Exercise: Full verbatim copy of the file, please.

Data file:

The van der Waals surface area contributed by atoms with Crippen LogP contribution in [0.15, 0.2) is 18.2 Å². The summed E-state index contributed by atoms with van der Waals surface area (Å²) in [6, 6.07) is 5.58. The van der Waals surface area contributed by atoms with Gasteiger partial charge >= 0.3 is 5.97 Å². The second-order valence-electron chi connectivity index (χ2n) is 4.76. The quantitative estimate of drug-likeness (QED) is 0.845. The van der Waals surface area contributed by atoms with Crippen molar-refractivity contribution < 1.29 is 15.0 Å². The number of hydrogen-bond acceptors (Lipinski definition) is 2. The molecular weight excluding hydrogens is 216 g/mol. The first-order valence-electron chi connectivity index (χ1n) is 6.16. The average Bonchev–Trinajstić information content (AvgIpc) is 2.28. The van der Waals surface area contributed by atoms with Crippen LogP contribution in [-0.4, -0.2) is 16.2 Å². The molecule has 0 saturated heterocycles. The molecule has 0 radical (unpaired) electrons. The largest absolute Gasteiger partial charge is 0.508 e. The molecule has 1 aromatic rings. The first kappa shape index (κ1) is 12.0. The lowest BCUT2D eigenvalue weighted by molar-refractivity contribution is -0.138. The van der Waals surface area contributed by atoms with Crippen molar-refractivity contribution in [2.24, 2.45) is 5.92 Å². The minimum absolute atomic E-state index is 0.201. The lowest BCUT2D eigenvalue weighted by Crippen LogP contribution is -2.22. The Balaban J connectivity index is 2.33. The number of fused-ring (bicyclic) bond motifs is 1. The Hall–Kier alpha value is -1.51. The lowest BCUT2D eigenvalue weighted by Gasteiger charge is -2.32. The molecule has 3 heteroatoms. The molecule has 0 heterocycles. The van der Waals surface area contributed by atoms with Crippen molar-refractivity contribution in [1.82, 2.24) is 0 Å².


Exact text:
The van der Waals surface area contributed by atoms with Crippen LogP contribution in [0.15, 0.2) is 18.2 Å². The summed E-state index contributed by atoms with van der Waals surface area (Å²) in [6, 6.07) is 5.58. The van der Waals surface area contributed by atoms with Gasteiger partial charge >= 0.3 is 5.97 Å². The second-order valence-electron chi connectivity index (χ2n) is 4.76. The quantitative estimate of drug-likeness (QED) is 0.845. The van der Waals surface area contributed by atoms with Crippen molar-refractivity contribution < 1.29 is 15.0 Å². The number of hydrogen-bond acceptors (Lipinski definition) is 2. The molecular weight excluding hydrogens is 216 g/mol. The first-order valence-electron chi connectivity index (χ1n) is 6.16. The average Bonchev–Trinajstić information content (AvgIpc) is 2.28. The van der Waals surface area contributed by atoms with Crippen LogP contribution in [-0.4, -0.2) is 16.2 Å². The molecule has 0 saturated heterocycles. The molecule has 0 radical (unpaired) electrons. The largest absolute Gasteiger partial charge is 0.508 e. The molecule has 1 aromatic rings. The first kappa shape index (κ1) is 12.0. The lowest BCUT2D eigenvalue weighted by molar-refractivity contribution is -0.138. The van der Waals surface area contributed by atoms with Crippen molar-refractivity contribution in [2.24, 2.45) is 5.92 Å². The minimum absolute atomic E-state index is 0.201. The lowest BCUT2D eigenvalue weighted by Crippen LogP contribution is -2.22. The Balaban J connectivity index is 2.33. The number of fused-ring (bicyclic) bond motifs is 1. The Hall–Kier alpha value is -1.51. The lowest BCUT2D eigenvalue weighted by Gasteiger charge is -2.32. The molecule has 3 heteroatoms. The molecule has 0 heterocycles. The van der Waals surface area contributed by atoms with Crippen molar-refractivity contribution in [1.82, 2.24) is 0 Å².